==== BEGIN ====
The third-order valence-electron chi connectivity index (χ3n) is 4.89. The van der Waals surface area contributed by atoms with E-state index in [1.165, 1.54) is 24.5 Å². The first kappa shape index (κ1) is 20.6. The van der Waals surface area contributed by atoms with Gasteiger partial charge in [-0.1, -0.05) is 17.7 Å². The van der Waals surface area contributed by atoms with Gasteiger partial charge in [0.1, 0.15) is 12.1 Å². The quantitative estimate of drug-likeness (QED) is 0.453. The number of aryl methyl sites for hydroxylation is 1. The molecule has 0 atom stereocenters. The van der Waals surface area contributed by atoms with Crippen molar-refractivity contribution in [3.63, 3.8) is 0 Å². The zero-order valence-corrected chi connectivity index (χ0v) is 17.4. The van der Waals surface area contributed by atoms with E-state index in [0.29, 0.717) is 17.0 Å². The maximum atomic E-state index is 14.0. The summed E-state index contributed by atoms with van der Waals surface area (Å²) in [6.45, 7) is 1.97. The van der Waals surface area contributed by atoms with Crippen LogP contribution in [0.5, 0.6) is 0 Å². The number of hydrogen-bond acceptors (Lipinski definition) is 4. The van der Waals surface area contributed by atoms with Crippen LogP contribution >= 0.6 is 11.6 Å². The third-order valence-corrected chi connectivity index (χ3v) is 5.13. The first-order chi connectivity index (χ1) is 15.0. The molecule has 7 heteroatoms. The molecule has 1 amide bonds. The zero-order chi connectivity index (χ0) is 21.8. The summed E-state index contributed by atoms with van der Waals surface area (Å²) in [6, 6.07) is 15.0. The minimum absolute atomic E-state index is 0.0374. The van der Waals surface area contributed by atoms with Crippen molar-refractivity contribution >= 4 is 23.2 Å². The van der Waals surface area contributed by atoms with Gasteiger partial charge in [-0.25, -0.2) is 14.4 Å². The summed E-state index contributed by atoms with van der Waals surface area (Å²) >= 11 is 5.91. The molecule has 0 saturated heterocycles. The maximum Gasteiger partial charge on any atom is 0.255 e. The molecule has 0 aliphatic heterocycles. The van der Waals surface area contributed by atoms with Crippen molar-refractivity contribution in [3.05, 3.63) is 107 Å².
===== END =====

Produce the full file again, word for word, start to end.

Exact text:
The third-order valence-electron chi connectivity index (χ3n) is 4.89. The van der Waals surface area contributed by atoms with E-state index in [1.165, 1.54) is 24.5 Å². The first kappa shape index (κ1) is 20.6. The van der Waals surface area contributed by atoms with Gasteiger partial charge in [-0.1, -0.05) is 17.7 Å². The van der Waals surface area contributed by atoms with Gasteiger partial charge in [0.1, 0.15) is 12.1 Å². The quantitative estimate of drug-likeness (QED) is 0.453. The number of aryl methyl sites for hydroxylation is 1. The molecule has 0 atom stereocenters. The van der Waals surface area contributed by atoms with Crippen molar-refractivity contribution in [3.63, 3.8) is 0 Å². The zero-order valence-corrected chi connectivity index (χ0v) is 17.4. The van der Waals surface area contributed by atoms with E-state index in [0.29, 0.717) is 17.0 Å². The maximum atomic E-state index is 14.0. The summed E-state index contributed by atoms with van der Waals surface area (Å²) in [6.45, 7) is 1.97. The van der Waals surface area contributed by atoms with Crippen LogP contribution in [0.5, 0.6) is 0 Å². The number of hydrogen-bond acceptors (Lipinski definition) is 4. The van der Waals surface area contributed by atoms with Crippen LogP contribution >= 0.6 is 11.6 Å². The third-order valence-corrected chi connectivity index (χ3v) is 5.13. The first-order chi connectivity index (χ1) is 15.0. The molecule has 7 heteroatoms. The molecule has 1 amide bonds. The zero-order chi connectivity index (χ0) is 21.8. The summed E-state index contributed by atoms with van der Waals surface area (Å²) in [6, 6.07) is 15.0. The minimum absolute atomic E-state index is 0.0374. The van der Waals surface area contributed by atoms with Crippen molar-refractivity contribution >= 4 is 23.2 Å². The van der Waals surface area contributed by atoms with Gasteiger partial charge in [-0.25, -0.2) is 14.4 Å². The summed E-state index contributed by atoms with van der Waals surface area (Å²) >= 11 is 5.91. The molecule has 0 saturated heterocycles. The maximum Gasteiger partial charge on any atom is 0.255 e. The molecule has 0 aliphatic heterocycles. The van der Waals surface area contributed by atoms with Crippen molar-refractivity contribution in [3.05, 3.63) is 107 Å².